Detecting the change, early on

How normal cells change into cancerous ones

January 23, 2018 12:15 am | Updated 12:15 am IST

Researchers from the Indian Institute of Science Education and Research (IISER), Pune, have for the first time studied the early stages of normal cells transforming into cancerous cells. Using breast epithelial cells (on the surface) grown in 3D cultures, a team led by Mayurika Lahiri also found a particular protein (DNA-dependent protein kinase, DNA-PK), which normally repairs any damage to cell DNA, playing a central role in the transformation process. The results of the study have been published in the Journal of Cell Science .

While cells are continually exposed to DNA-damaging agents, the surveillance system in place in cells checks for any errors on the DNA and immediately repairs them. But when either one of them gets compromised, the errors on the DNA tend to accumulate in the genome. After a while, the cells appear abnormal and have most of the characteristics of cancerous cells.

In the study, an alkylating agent (a drug used in chemotherapy) was used to induce the transformation of breast epithelial cells into cancerous cells by activating the DNA-PK gene. The activated DNA-PK was found to disrupt the structure and function of the Golgi, an organelle found in the cell.

“Observing the abnormal Golgi was sheer serendipity. Cancer-causing agents cause damage to the DNA, which is found inside the nucleus. But in this case, we found the alkylating agent to also disrupt the Golgi, which is found outside the nucleus,” says Prof. Lahiri.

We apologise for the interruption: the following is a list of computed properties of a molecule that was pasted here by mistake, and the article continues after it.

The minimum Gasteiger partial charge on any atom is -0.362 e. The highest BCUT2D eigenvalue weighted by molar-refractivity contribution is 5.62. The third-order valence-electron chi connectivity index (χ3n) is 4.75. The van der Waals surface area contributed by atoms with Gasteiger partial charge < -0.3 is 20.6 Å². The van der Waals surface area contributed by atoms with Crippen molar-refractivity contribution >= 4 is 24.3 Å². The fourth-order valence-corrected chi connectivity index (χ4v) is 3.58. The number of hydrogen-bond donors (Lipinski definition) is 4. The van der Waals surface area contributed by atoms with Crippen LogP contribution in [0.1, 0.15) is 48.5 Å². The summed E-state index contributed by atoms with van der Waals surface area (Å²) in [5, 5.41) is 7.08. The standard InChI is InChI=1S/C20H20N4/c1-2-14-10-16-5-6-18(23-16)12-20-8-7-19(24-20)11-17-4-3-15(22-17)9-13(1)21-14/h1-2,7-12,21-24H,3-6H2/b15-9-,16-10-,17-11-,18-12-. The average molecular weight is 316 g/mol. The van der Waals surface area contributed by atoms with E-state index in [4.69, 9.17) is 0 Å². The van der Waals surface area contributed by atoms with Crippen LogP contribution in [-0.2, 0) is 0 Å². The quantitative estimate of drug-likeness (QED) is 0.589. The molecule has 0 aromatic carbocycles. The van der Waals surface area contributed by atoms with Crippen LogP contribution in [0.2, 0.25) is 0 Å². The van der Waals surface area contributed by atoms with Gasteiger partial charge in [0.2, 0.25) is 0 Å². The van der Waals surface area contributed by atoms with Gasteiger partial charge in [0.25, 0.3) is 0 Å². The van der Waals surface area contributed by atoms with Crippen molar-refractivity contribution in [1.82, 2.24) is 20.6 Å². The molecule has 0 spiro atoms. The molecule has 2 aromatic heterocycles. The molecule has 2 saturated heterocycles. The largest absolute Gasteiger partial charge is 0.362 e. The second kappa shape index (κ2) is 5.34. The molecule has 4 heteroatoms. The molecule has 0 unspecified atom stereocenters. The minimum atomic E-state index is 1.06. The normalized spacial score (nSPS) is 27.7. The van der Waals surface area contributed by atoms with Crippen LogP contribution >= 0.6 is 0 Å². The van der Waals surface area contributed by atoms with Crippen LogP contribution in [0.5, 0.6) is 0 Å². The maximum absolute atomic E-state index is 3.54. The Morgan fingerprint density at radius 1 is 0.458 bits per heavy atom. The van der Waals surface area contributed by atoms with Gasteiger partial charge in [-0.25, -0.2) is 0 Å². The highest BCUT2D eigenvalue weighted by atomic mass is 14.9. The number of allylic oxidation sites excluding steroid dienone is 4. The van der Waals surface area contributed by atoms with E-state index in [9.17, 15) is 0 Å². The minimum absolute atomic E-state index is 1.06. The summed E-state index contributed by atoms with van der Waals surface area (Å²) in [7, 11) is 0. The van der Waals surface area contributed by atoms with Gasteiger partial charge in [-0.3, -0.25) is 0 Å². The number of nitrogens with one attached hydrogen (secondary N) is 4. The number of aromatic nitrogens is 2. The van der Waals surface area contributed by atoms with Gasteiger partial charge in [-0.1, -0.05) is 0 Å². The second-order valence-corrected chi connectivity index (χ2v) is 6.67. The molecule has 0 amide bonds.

As a result of the disruption of the Golgi morphology, the movement of proteins (trafficking) from the endoplasmic reticulum to the cell membrane via Golgi was found to be impaired. As a result, the polarity — ability to distinguish the top and bottom sides of the epithelial cell — was disrupted and the cells were no longer epithelial cells, thus resulting in their transformation to cancerous cells. “Disruption of polarity is one of the hallmarks of cancerous cells,” she says.

The cells treated with the alkylating agent were found to be forming colonies; the ability of cells to form colonies is one of the important characteristics of transformation.

To confirm that activation of DNA-PK was causing the phenomena of transformation, the researchers used a small molecule to inhibit the activity of DNA-PK. “The inhibitor was able to partially reverse the polarity disruption and the Golgi regained its normal morphology. But the trafficking could not be reversed at all,” says Prof. Lahiri.

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